There are only so many hours in a day, and as a busy person, it can be hard for me to steer clear of getting burnt out. Time management strategies are vital to avoid having to stay late at the office or the library wrapping up things before a big project or test. But now I’ve come to understand that implementing a plan doesn’t mean finding ways to cram in as much work in as possible. It’s instead about figuring out how I can complete tasks faster but with my best potential. Having a laundry list of things to do is one thing, but knowing the best way to manage my time and get them done is another.

There are so many strategies out there to help tackle time management, but what may work for you may not work for me. For some, setting a timer to complete a task, like the Pomodoro Technique suggests, helps fight procrastination; otheres like to prep every detail of their week or day in advance. But even for the busiest people, sometimes these strategies don’t help.

Your daily productivity correlates with when you have the most energy, so your schedule should reflect that.

My suggested trick? Schedule work around your energy levels. Your daily productivity directly correlates with when you have the most energy, so it would only make sense that your schedule should reflect that. This strategy will not only help you manage your time better but help you learn when you perform at your best and when it might be smart to take a step back and regroup.

Simply put, determine when you’re at your highest energy levels during the day and complete more critical work then. For you, that time may be first thing in the morning when your mind is fresh or after your cup of morning coffee, or maybe it’s not even in the morning at all but right after dinner. It doesn’t matter because this time management plan is totally personalized to your schedule. As someone who works from home, for example, I’ve learned that my energy levels are at their peak from 8 a.m. to 1 p.m. and then again from 7 p.m to 9 p.m. I do my best to work on assignments or projects during these times and use the in-between time frame to recharge my brain, whether that means unplugging from electronics or socializing with friends.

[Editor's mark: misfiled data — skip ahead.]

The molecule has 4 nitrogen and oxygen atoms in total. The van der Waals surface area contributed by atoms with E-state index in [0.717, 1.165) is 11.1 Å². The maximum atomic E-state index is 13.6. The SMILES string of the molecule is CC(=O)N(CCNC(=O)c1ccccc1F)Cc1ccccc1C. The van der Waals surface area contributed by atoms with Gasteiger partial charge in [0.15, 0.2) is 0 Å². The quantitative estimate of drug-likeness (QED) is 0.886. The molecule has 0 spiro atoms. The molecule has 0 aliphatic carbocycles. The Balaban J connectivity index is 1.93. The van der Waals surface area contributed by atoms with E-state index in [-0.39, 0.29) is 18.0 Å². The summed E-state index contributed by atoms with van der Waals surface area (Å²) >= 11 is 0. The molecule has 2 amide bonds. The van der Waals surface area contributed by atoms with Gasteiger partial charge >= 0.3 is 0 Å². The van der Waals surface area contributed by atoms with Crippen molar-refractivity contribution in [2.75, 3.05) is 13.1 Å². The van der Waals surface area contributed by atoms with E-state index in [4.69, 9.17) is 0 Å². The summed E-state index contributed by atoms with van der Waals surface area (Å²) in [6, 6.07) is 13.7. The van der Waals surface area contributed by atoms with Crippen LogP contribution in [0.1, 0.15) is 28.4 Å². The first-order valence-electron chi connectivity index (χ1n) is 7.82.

During these high-energy levels, you should focus on tackling tasks that require extra brain power or energy. This is the best time frame in which to schedule important meetings and work that calls for creativity or a high attention span. When you’re at your lowest energy levels, work on tasks that don’t need your absolute attention, like cleaning your desk, or duties that can be done while multitasking, such as sending emails, making copies, or following up with coworkers on projects and presentations.





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